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Charitable advocacy threatened in the UK


20 January 2021 at 1:41 pm
Luke Michael
New research shows nine in 10 campaigners believe that civil society is under threat, as Australian charities are warned to be wary of political attacks coming into the federal election 


Luke Michael | 20 January 2021 at 1:41 pm


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Charitable advocacy threatened in the UK
20 January 2021 at 1:41 pm

New research shows nine in 10 campaigners believe that civil society is under threat, as Australian charities are warned to be wary of political attacks coming into the federal election 

UK charities say they face an increasingly hostile political and media environment when it comes to campaigning, and fear their freedom to speak out is being curtailed. 

A survey of 176 campaigners from the Sheila McKechnie Foundation uncovered almost unanimous agreement (98 per cent) that there was a need for more campaigning by civil society over the next 12 months.

But this need comes amid a change in attitudes towards charities from the political and media spheres.

Almost two-thirds (63 per cent) of those surveyed said that politicians became more negative to campaigning last year (up from 45 per cent in 2019), while 49 per cent said the same for the media. 

Overall, nine in 10 of those surveyed said they believed there were “threats, formal or informal, to the freedom to organise, speak out or protest”.

The major threats outlined by campaigners were conditions on funding that prevent

lobbying, campaigning or advocacy (77 per cent), negative views of politicians on civil society campaigning (77 per cent) and negative media coverage of civil society (72 per cent).

“A more hostile political environment has seen politicians shutting down channels of communication, and attacking campaigners and their allies as a threat to the common good,” the Sheila McKechnie Foundation said.  

One respondent criticised “the awful way the [home secretary Priti Patel] has described lawyers who work with asylum seeking clients” – following Patel’s comments last year linking these lawyers with human traffickers.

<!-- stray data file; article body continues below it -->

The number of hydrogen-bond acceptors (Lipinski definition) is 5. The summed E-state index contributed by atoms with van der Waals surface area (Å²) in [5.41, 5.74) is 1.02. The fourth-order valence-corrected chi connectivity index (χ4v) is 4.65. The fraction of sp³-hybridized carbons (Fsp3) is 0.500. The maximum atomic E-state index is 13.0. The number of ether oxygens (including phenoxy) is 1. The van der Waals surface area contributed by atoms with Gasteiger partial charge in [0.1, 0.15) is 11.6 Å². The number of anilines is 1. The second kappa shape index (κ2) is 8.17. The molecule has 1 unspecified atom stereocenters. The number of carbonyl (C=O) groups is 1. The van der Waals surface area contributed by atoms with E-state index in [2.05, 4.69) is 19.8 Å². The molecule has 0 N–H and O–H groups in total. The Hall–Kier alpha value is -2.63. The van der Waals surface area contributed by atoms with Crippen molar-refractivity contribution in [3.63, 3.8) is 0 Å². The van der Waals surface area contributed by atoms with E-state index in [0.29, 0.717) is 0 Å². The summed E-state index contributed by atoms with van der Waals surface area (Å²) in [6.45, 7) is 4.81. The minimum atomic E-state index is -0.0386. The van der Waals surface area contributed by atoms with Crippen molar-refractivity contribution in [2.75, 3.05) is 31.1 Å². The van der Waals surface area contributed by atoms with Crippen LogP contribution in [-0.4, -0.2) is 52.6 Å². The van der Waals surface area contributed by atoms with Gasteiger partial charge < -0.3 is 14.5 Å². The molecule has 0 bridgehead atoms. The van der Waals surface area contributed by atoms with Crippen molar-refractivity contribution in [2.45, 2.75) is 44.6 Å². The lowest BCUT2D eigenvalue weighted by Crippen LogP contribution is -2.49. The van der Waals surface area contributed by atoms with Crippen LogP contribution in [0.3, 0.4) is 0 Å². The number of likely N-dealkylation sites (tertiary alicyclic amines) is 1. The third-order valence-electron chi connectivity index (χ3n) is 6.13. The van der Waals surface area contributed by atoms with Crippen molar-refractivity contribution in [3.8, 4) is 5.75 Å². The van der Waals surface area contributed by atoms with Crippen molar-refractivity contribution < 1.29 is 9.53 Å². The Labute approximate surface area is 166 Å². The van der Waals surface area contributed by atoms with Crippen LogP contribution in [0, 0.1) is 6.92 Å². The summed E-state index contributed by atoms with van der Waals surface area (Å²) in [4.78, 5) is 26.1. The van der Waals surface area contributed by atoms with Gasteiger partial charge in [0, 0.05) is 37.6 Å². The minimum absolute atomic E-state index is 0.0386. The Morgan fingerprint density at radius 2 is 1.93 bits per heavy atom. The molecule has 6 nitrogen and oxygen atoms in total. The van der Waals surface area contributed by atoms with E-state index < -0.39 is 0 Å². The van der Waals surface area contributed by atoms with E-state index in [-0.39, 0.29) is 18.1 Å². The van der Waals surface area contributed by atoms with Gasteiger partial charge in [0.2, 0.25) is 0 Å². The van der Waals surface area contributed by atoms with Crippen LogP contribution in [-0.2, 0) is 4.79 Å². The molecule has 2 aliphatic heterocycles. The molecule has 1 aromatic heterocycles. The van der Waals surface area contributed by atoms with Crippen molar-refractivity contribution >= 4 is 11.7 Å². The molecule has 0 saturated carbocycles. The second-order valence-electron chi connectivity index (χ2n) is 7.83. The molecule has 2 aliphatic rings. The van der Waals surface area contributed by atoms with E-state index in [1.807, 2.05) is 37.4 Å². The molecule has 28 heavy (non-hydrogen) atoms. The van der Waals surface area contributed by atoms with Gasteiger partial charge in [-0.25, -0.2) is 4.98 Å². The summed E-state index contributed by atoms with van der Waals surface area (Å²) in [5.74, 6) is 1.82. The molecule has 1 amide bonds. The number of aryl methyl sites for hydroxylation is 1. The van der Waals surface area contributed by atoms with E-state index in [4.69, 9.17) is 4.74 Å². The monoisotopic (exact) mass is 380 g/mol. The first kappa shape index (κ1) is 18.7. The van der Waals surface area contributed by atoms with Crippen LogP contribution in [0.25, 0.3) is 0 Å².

Tory minister Jacob Rees-Mogg also faced criticism last month after accusing UNICEF of playing a “political stunt” by helping feed hungry children in the UK during the pandemic.

Sheila McKechnie Foundation CEO Sue Tibballs told The Guardian these kinds of comments were unhelpful.

“Civil society will keep working to defend rights and build a better world out of the pandemic. It’s time for politicians to work with us, even where we don’t always agree, not make us fodder in phoney culture wars,” Tibballs said. 

Similar advocacy concerns remain in Australia

Australian civil society has faced its own share of advocacy concerns. 

Pro Bono Australia’s Civil Voices report in 2017 found that charities felt pressured to take a cautious approach to advocacy, to protect against the threat of funding cuts and/or political retribution.

Almost 70 per cent of people surveyed for this report said they believed dissenting organisations risked having their funding cut.

That same year, a coalition of 25 major Australian charities formed the Hands Off Our Charities (HOOC) alliance, speaking out against the federal government’s proposed foreign donations bill that imposed restrictions on the ability of charities to advocate.

HOOC spokesperson David Crosbie told Pro Bono News that there was a long history of governments seeking to restrict the voices of charities that may be critical of them.

He said thankfully, Australia currently enjoys some of the best legal protections for issue-based advocacy anywhere in the world through the Charities Act 2013.

“Australian charities have also not experienced the level of scandal and inappropriate actions being highlighted in the media as have many countries including the UK,” Crosbie said.

“[Over there] concerns about fundraising practices, sexual exploitation of vulnerable communities, and criticism of charity lawyers pursuing issues based actions have all coloured the public perception of charities.”

But he said Australian charities should be wary of future political attacks on their activities.

“As we begin the lead in to the next federal election, we can expect some politicians to try to discredit any charities expressing views counter to government policies and practices,” he said.  

“Australian charities should not fear such attacks provided they have done the policy work and continue to positively engage with the communities they serve.” 


Luke Michael  |  Journalist  |  @luke_michael96

Luke Michael is a journalist at Pro Bono News covering the social sector.

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